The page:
In Africa, New Enemy of Graft ; Zambia Takes on Ex-President in the Biggest Anticorruption Drive since Independence
At the Jordan Inn, a small cafe in a dusty settlement 10 miles outside Lusaka, nearly everyone has strong feelings about Zambia's former President Frederick Chiluba. "He's a thief," shouts Lameck Make, a local butcher. "He should go to jail." "We should...
Letters
When Arabs once admired America Richard C. Hottelet writes of a new agency "to peddle goodwill toward America," and notes it is "more likely to become a laughing stock, cheapening the message of a great country" ("Stop being a lone ranger on Iraq," Opinion,...
New Leader of Afghan Democrats Can Also Fix Teeth
Less than a year ago, Zabir Nasiri was busy filling teeth at his dental clinic in Kandahar, the Taliban stronghold in southern Afghanistan. A skilled and respected practitioner from a prominent local family, Mr. Nasiri sometimes found himself elbow-deep...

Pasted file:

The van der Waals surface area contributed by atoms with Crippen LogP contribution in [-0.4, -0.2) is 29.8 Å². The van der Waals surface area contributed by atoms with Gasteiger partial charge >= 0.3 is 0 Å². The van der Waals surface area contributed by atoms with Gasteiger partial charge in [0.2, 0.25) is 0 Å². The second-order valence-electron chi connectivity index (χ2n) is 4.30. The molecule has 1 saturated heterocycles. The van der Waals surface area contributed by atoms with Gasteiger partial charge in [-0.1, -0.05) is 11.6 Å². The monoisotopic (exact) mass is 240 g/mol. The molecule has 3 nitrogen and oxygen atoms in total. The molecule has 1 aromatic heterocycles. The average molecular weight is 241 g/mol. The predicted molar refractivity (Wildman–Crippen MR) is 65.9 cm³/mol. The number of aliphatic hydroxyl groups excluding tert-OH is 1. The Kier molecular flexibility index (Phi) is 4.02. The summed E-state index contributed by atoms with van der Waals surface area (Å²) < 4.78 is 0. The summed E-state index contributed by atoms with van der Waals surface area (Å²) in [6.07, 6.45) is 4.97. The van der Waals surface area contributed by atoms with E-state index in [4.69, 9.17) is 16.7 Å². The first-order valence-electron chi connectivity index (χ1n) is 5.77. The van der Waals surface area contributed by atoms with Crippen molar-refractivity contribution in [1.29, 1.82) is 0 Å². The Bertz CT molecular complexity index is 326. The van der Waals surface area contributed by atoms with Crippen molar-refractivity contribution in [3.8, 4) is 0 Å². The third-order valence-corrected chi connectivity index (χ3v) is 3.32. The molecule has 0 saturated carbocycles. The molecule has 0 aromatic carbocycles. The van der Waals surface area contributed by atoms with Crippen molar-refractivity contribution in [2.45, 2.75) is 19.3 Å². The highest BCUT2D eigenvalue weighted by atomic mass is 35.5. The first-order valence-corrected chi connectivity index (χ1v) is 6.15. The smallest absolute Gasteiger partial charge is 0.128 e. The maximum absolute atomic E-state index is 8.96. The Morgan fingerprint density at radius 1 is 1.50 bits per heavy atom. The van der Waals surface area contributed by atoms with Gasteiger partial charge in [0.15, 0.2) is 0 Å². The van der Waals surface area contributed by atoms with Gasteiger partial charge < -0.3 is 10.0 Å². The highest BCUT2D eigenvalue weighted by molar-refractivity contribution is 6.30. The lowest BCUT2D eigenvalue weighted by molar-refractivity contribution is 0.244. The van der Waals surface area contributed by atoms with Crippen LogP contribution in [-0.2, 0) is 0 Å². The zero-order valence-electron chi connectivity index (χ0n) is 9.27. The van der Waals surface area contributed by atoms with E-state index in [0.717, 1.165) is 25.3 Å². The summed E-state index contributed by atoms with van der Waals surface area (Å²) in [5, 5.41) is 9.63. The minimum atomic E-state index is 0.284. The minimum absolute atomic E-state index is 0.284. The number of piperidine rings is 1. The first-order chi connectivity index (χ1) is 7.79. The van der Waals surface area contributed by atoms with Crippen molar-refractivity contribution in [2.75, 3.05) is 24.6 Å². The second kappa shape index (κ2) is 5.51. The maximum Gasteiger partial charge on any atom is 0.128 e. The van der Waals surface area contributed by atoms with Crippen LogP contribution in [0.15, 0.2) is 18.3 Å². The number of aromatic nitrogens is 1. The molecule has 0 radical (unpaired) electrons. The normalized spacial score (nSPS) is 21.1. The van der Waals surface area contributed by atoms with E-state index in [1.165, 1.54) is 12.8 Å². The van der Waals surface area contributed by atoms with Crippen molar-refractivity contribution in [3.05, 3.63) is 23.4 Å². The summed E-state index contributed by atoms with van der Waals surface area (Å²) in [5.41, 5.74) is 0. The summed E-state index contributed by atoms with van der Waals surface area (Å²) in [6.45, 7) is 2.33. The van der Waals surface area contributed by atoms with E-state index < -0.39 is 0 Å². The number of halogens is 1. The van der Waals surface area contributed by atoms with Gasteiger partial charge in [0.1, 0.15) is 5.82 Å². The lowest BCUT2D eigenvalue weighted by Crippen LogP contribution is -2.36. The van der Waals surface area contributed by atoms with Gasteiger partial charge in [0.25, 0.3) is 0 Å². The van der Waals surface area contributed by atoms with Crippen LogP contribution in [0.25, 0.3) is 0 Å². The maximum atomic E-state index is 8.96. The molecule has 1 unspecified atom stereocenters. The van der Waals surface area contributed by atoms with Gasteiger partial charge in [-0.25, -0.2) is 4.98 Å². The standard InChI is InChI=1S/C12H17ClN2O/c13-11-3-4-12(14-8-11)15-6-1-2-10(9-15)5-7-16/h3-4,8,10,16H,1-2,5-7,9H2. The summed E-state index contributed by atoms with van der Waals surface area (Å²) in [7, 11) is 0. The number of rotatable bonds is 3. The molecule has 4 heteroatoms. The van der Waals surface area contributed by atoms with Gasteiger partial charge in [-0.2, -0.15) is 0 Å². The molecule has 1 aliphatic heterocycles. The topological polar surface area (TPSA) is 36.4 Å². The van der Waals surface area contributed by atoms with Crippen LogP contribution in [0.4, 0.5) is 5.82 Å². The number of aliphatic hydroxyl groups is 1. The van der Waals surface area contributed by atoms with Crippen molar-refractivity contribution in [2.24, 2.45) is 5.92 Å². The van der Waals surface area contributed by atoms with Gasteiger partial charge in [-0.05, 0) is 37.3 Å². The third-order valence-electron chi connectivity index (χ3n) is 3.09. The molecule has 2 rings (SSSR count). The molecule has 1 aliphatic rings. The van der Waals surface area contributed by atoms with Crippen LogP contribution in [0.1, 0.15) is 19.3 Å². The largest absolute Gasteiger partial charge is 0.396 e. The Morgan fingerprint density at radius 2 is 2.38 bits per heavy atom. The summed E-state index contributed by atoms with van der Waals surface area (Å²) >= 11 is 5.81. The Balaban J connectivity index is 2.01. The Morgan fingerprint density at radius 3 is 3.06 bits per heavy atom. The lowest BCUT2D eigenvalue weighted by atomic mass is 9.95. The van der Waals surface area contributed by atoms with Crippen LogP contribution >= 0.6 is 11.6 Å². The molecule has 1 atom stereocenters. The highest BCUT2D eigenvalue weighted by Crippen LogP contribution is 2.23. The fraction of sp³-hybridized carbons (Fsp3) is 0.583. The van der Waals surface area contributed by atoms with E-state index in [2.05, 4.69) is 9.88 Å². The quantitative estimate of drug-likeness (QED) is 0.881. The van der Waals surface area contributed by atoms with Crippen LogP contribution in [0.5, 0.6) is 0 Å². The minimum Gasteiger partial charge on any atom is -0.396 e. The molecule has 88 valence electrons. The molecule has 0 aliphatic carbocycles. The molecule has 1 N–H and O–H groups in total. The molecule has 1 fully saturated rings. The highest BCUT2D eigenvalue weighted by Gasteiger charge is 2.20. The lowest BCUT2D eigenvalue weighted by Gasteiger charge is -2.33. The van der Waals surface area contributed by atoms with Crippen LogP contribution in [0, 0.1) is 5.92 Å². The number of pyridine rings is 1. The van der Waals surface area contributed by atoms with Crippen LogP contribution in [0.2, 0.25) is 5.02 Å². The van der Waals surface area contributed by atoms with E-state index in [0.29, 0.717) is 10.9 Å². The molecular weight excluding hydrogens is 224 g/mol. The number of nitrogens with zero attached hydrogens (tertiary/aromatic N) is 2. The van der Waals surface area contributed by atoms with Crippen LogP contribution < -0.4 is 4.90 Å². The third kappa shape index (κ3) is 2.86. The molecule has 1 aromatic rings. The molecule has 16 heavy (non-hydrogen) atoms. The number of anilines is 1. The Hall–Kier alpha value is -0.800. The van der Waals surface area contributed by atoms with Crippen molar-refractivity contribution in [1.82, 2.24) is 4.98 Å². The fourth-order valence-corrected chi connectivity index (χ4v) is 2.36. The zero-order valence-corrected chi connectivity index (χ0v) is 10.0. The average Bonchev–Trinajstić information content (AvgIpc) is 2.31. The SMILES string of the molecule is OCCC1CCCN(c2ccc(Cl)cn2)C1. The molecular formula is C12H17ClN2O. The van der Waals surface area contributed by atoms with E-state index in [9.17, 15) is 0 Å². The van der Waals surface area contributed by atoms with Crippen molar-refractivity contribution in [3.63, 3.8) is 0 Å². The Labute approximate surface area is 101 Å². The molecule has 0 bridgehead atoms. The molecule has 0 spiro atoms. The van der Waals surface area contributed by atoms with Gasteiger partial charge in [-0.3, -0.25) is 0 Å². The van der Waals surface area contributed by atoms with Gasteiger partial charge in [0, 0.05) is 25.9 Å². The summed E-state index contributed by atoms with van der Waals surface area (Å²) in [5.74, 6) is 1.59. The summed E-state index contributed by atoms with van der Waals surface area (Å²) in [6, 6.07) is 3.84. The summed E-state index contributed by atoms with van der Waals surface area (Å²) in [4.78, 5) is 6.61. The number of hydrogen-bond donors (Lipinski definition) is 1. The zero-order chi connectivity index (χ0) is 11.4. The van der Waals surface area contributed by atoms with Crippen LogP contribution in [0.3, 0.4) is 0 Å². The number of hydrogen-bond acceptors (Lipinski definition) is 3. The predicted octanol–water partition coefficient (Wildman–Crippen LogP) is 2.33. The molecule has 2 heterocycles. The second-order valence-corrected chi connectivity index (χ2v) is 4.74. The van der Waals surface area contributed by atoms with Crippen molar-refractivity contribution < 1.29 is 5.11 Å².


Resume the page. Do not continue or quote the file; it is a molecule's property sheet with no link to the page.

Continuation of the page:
One 9th Circuit Appeals Court, under God? ; the Nation's Biggest - and Most Controversial - Federal Court May Be Split Up
When a three-judge panel of the US Ninth Circuit Court of Appeals recently declared the Pledge of Allegiance unconstitutional because it includes the phrase "under God," it set off an immediate explosion of patriotism and religiosity. But it also brought...
Portugal Assesses Its Softer Approach to Drug Users ; A Year Ago Lisbon Decriminalized Drug Use. Views Differ on Whether the Policy Is Effective
In the shadowy labyrinth of cobblestone streets around this port city's 12-century Se cathedral, heroin addicts have long been selling drugs and shooting up. Police had hoped that the narcotics-infested neighborhood would change after Portugal's decision...
Putting a Literary Lens on Motherhood
Three years ago, new moms Jennifer Niesslein and Stephanie Wilkinson decided over coffee that having a baby didn't necessarily mean losing all intellectual stimulation. The result was Brain, Child, which bills itself as "the magazine for thinking mothers."...
Rumors of Extinction Somewhat Exaggerated ; Now and Then, Written-Off Animals Come Back from the Beyond
In "The Ghost With Trembling Wings," Scott Weidensaul lives the dream of many birders. He searches the humid mountains of St. Lucia for the small, drab Semper's warbler - presumably extinct but perhaps overlooked. He braves the mosquitoes, snakes, heat,...